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By: Korynne Slater

What you should know about Diabetes.....









http://www.amara.org/en/videos/kHa4EOLjk0ZJ/info/diabetes-made-simple/









Type 1 Diabetes:


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  • More severe
  • Less common
  • Autoimmune disease (your body's immune system attacks insulin producing cells inhibiting glucose processing
  • Not preventable
  • Most cases diagnosed before 40 years old
  • appears suddenly
  • Have to regularly take insulin
  • The person's own body has destroyed the insulin-producing beta cells in the pancreas, ultimately not producing insulin

Type 2 Diabetes:

  • A metabolic disorder where pancreas doesn't produce sufficient insulin amount
for sugar processing in the bloodstream, or cells become resistant to the effects
  • Insulin: hormone that enables body's cells to absorb and breakdown glucose to use as energy
  • Majority of diabetes diagnoses 90-95%


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Symptoms and Complications:
  • Excessive thirst
  • Frequent bathroom trips
  • fatigue
  • Weight loss
  • Nerve damage
  • Blurred vision
  • Muscle Cramps
  • Constipation
  • Poor wound healing Increased chance of infections
  • Diabetic coma (ketoacidosis)
  • Cardiovascular disease
  • Amputations (feet very common)
  • Kidney disease
  • Eye disease and blindness
  • Infectious diseases
  • Gum and tooth disease
  • Chronic pain


SOME INTERESTING FACTS:
  • 65% of diabetics die from heart disease or stroke.
  • Number one leading cause of death in the world.
  • Third type of diabetes is called gestational diabetes. Raised blood sugar. Women with gestational diabetes are at an increased risk of complications when they are pregnant and while delivering the baby. The mother and her baby are at increased risks of developing Type 2 diabetes in the future.
  • Type 2 diabetes is much more common then Type 1 diabetes.
  • Majority of death due to diabetes occur in low middle income countries- people aren't able to get the resources or medicine other people may be able to receive.
  • Diabetes is an important cause of blindness, amputation and kidney failure!




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IF YOU ARE......
  • 45 years or older
  • Obese or overweight
  • Had gestational diabetes
  • Had other family members who have suffered from Diabetes II
  • Are pre-diabetic
  • Don't exercise
  • Have a low HDL cholesterol
  • Have high blood pressure
  • Are members of certain racial or ethnic groups ( Native Americans, African Americans, Hispanic Americans, Asian Americans or Pacific Islanders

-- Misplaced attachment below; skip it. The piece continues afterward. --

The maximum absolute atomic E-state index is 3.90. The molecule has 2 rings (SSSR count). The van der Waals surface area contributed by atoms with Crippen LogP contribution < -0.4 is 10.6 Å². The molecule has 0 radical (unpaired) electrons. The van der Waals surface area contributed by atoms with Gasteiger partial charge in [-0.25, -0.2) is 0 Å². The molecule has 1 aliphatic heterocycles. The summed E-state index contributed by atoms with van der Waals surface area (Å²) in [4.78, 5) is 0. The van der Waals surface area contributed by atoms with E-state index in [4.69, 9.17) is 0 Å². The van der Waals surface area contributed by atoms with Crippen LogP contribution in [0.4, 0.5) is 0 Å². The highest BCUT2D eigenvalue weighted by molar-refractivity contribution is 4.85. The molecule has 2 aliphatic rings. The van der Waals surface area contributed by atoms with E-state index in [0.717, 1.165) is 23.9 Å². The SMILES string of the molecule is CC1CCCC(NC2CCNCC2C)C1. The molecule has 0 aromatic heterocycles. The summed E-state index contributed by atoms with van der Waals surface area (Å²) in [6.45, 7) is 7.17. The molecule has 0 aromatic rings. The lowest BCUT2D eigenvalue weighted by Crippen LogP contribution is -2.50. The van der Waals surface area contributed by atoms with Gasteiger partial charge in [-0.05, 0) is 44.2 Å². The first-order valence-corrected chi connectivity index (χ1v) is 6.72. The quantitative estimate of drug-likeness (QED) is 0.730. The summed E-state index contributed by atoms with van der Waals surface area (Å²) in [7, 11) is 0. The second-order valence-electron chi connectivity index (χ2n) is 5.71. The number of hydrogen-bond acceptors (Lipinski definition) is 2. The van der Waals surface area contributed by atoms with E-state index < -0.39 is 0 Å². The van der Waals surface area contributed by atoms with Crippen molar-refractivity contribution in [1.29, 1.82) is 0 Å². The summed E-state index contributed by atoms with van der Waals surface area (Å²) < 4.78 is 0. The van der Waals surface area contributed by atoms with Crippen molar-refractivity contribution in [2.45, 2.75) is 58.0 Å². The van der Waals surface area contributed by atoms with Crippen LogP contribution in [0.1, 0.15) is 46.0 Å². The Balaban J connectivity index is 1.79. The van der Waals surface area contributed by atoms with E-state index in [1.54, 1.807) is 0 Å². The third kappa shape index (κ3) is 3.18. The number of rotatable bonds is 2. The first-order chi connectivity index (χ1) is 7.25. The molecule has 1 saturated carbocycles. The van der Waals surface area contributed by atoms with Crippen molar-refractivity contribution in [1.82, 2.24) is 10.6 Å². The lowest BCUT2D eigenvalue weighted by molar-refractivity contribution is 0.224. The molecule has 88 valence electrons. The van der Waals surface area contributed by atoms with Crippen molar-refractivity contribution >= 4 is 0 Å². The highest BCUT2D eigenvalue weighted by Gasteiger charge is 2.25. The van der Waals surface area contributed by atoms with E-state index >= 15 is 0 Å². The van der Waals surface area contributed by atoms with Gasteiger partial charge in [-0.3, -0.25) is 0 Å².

................you have a greater chance of getting diabetes or being a diabetic.

sad truth is.......... more and more kids are being diagnosed now and it has lots to do with diet and exercise!!!

YES, THERE ARE WAYS TO PREVENT THIS AWFUL DISEASE:

  • Going to a doctor regularly
  • Weight management
  • Eating healthy
  • Exercise regularly (30 min at least a day)
  • Keeping in overall general good health
  • DO NOT SMOKE!
  • Limiting alcohol consumption
Everything in moderation


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Treatment:

  • 24 hour diet/healthy eating
  • Monitoring
  • Medicines
  • Insulin
  • Regular exercise

Blood Sugar Monitoring:

  • Check and record blood sugar level 1x a day or 3-5x a week
  • Depends on severity of case and doctor
  • Blood sugar levels are unpredictable and can change without warning



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Blood Sugar Changes:

Food: Depends on what and how much you eat. Your blood sugar rate is typically highest 1 to 2 hours after a meal
Exertion: Moves the sugar from your blood into your cells. Your blood sugar will be lower, the more active you are
Medications
Illness: Your body raises your blood sugar level during a cold or other illness
Alcohol
Stress: hormones may prevent insulin from working properly
Hormones in women/menopause

Medicines:

  1. Most newly diagnosed prescribed metformin,
  2. Metformin: improves body tissues' sensitivity to insulin and lowers the liver's production of glucose
  3. Oral or injected medications
  4. Some stimulate pancreas to produce and release more insulin
  5. Some block action of enzymes that break down carbs in the intestine

Insulin Therapy
(needed only if your case is severe)

  • Injected
  • Use a fine needle and syringe
  • Insulin pen injector

Types of insulin:

  1. Rapid-acting: 15 minutes to reach the bloodstream, works for 2 to 4 hours.
  2. Regular or short-acting: 30 minutes to reach bloodstream, works for 3 to 6 hours.
  3. Intermediate-acting: 2 to 4 hours, works for 12 to 18 hours.
  4. Long-acting: several hours, works for around 24 hours.




http://www.amara.org/en/videos/utX0Udf1Byc2/info/the-role-of-insulin-in-the-human-body/


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SITES I GOT THIS INFORMATION FROM:

http://www.diabetes.org/are-you-at-risk/
http://www.servier.co.uk/disease-information/diabetes/long-term-effects-and-complications.asp
http://www.diabetes.org/living-with-diabetes/treatment-and-care/medication/insulin/insulin-basics.html
https://www.google.com/search?q=diabetes

http://www.who.int/features/factfiles/diabetes/en/

http://blog.houstonmethodist.org/decoding-type-2-diabetes/

http://www.flcrc.com/studies/type-2-diabetes-clinical-trial-in-orlando-florida/


http://www.medicalnewstoday.com/articles/7504.php


http://www.theneuropathysolution.com/?hop=dewia25